Wednesday, July 18, 2012
Glenn Davis, 1991 Classic II #T6
Well, it took fully half of the baseball season, but the Orioles waited until they were sure that everyone was strapped securely to the bandwagon, and then pushed it straight off of a cliff. Next stop: Hell.
Am I being hyperbolic? Perhaps just a bit. I've been girding myself for the eventual tumble, knowing that the O's spent a few months winning in spite of themselves. They've allowed more total runs than they've scored for a good chunk of the season, the team defense could charitably be described as "1970s kitchen decor ugly", the hitters have been striking out and hitting into double plays like nobody's business, and the starting rotation could be summed up as "Hammel and Chen, and what happens then?". They say it's better to be lucky than good, and with a plus-.500 record that was built predominately on an improbable 10-game winning streak in extra-innings games, the Birds were playing with house money.
All the same, I've been a bit gobsmacked by the suddenness and totality of the team's collapse. All at once, Hammel is on the shelf with knee surgery, and every other non-Chen starter is a meatball-throwing bumbler. The bullpen is so overtaxed that no amount of Buck Showalter juggling can keep the relievers from wearing out and subsequently turning into arsonists. The errors that were a cause of frustration in the spring are now surefire backbreakers. And of course the offense is non-existent. Those blasted Yankees have scored at least 3 runs in each of their last 42 games, a franchise record. Meanwhile the O's have averaged 3 runs over their last 27 games, scoring 0, 1, or 2 runs 14 times in that span. When the Orioles fall apart, they don't do it halfway.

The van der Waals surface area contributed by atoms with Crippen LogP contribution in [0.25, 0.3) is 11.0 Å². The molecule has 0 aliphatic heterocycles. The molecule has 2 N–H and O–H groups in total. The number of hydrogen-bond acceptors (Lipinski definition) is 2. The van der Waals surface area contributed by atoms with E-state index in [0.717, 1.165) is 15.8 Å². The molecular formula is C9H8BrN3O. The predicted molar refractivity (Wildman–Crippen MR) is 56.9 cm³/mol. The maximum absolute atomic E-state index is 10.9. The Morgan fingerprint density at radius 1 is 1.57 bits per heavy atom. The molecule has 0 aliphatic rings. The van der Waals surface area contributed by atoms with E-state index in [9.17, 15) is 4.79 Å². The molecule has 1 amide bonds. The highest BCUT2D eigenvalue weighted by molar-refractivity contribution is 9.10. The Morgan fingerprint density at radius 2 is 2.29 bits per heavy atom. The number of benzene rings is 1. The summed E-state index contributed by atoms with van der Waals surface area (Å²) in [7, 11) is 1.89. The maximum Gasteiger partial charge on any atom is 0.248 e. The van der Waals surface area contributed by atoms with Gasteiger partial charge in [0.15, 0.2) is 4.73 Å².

I've watched these losing skids year-in and year-out, and it's as discouraging as can be. Every day brings another game that seems destined to be another heartache, another early deficit turned into a sleepwalk or an early lead turned into a blown opportunity. The schedule is relentless, and you wonder how you could have ever enjoyed baseball. Any small measure of success - a winning record after 5, 20, 40, or even 80 games - gives you the flickering hope that this will be a new year. Maybe injuries and underperformance even drag the more talented teams in the league down close to Baltimore's level. The illusion kept itself going longer than usual this year, but here we are in July and I'm once again feeling like a chump.